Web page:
Earlier this year, a draft of the “public charge” rule was leaked. The final version from the Department of Homeland Security (DHS) was published in the Federal Register (October 10) and they are allowing a 60-day period for public comment. During this time we have the chance to tell the government how we believe this rule will affect our neighbors and our communities.
The new rule proposes radical changes to the existing policies that already allow limited access to public benefits for immigrants. These policies will be harmful to low-income and working families across the country applying for lawful permanent residence (“green card” status). This policy will also deny admission to the U.S. for those planning to work hard to care for their families and create a better life. Not only does this policy put immigrants at risk for their health and well-being, but it would also make immigrant families afraid to use public benefits that support their most basic needs.
As people of faith, we believe in God’s imperative to welcome the stranger among us and not to oppress the foreigner. This policy does exactly the opposite. It does not welcome immigrants and it does oppress foreigners. As People of God we are called to speak up on behalf of those who would be our neighbors by sojourning among us.
Thus, we must educate ourselves on impending policies that are harmful to the immigrant community. Here are some things to know:
The current definition of “public charge” is, “a person who has become or is likely to become primarily dependent on the government for subsistence.” Under the new rule, the definition of “public charge” will change to “an immigrant who receives one or more benefits.” Changing the current definition significantly from someone becoming primarily dependent on the government to an individual using just one or more public benefits widens the possibility that people will be excluded.
Under the current policy, the only benefits considered for the public charge test are cash assistance like Supplemental Security Income (SSI), Temporary Assistance for Needy Families (TANF) and similar state/local programs. Also, included in the test is public assistance for long-term care in an institution. With the new rule, the proposal expands the benefits that could be considered in a “public charge” test. These programs will now include:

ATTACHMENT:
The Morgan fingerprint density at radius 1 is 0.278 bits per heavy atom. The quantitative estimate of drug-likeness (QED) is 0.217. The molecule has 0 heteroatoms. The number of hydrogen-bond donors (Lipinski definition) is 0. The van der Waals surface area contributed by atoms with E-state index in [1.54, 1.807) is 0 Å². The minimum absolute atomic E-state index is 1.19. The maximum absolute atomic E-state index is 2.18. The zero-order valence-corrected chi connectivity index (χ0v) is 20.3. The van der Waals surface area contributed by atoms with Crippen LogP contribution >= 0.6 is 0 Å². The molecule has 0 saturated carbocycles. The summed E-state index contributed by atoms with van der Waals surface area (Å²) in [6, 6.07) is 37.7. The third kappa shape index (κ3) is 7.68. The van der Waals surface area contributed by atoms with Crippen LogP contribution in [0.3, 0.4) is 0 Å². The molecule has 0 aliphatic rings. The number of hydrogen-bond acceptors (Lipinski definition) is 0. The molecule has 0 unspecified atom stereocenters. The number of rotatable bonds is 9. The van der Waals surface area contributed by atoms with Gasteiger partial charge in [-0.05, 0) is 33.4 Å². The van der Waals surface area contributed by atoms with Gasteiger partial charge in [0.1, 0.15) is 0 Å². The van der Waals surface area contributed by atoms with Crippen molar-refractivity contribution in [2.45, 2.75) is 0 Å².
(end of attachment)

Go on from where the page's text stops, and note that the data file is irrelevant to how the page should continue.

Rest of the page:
- Non-emergency Medicaid (with limited exceptions)
- Supplemental Nutrition Assistance Program (SNAP)
- Medicare Part D Low Income Subsidy (assistance in purchasing medicine)
- Housing Assistance (Section 8 housing vouchers and rental assistance).
Under the proposed rule, there would be strict standards used when deciding if an immigrant is considered a “public charge.” These standards include age, health, income, education, English proficiency, and more. The proposed rule would weigh negatively on children and seniors (those with lower incomes), individuals with limited English proficiency, poor credit history, or limited education. Also, those who earn less than 125 percent of the Federal Poverty Level is a factor that will be heavily weighed negatively. The current policy does not use as strict standards as this new rule proposes, only reviewing health, income, age, and other factors.
You can learn about the proposed changes to the current rule here. After you learn more, the next step is to use these days until December 10, 2018, to submit comments. Individuals and organizations can submit comments at this link and share with the government how this rule would harm your friends, family, and community. Click here for a model comment to submit to the federal register. After the 60-day period, DHS must carefully review each comment received. After consideration of the public comments, they will then issue a final public charge rule and the date on which it will take effect.
Now, during this public comment period, is the time for us, as people of faith, to take action. Let us remember God’s words to welcome the stranger and to love our neighbor as ourselves. We should take this opportunity to advocate for our immigrant neighbors and community by responding to this proposed rule. Take the time to submit a comment using the model comment provided above or write a personalized comment expressing your opposition to this policy as a person of faith.
Resources on the Public Charge Rule: